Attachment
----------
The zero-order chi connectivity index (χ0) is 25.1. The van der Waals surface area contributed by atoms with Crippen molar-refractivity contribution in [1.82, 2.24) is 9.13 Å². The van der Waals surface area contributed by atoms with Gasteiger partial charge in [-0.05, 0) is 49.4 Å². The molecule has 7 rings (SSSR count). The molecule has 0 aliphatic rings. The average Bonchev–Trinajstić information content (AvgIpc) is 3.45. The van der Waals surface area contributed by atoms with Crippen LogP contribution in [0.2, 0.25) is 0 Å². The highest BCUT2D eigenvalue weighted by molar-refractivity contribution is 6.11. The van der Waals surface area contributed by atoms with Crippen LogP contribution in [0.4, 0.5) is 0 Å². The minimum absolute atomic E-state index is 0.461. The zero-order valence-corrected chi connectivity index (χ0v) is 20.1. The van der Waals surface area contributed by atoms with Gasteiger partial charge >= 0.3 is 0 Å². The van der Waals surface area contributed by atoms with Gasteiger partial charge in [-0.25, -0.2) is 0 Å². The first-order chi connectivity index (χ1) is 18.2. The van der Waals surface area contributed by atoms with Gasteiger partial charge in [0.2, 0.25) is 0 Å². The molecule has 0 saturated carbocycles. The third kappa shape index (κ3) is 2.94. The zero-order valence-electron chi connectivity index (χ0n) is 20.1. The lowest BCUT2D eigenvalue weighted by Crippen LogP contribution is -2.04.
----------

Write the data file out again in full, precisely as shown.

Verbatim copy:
The zero-order chi connectivity index (χ0) is 25.1. The van der Waals surface area contributed by atoms with Crippen molar-refractivity contribution in [1.82, 2.24) is 9.13 Å². The van der Waals surface area contributed by atoms with Gasteiger partial charge in [-0.05, 0) is 49.4 Å². The molecule has 7 rings (SSSR count). The molecule has 0 aliphatic rings. The average Bonchev–Trinajstić information content (AvgIpc) is 3.45. The van der Waals surface area contributed by atoms with Crippen LogP contribution in [0.2, 0.25) is 0 Å². The highest BCUT2D eigenvalue weighted by molar-refractivity contribution is 6.11. The van der Waals surface area contributed by atoms with Crippen LogP contribution in [0.4, 0.5) is 0 Å². The minimum absolute atomic E-state index is 0.461. The zero-order valence-corrected chi connectivity index (χ0v) is 20.1. The van der Waals surface area contributed by atoms with Gasteiger partial charge >= 0.3 is 0 Å². The van der Waals surface area contributed by atoms with Gasteiger partial charge in [-0.25, -0.2) is 0 Å². The first-order chi connectivity index (χ1) is 18.2. The van der Waals surface area contributed by atoms with Gasteiger partial charge in [0.2, 0.25) is 0 Å². The molecule has 0 saturated carbocycles. The third kappa shape index (κ3) is 2.94. The zero-order valence-electron chi connectivity index (χ0n) is 20.1. The lowest BCUT2D eigenvalue weighted by Crippen LogP contribution is -2.04.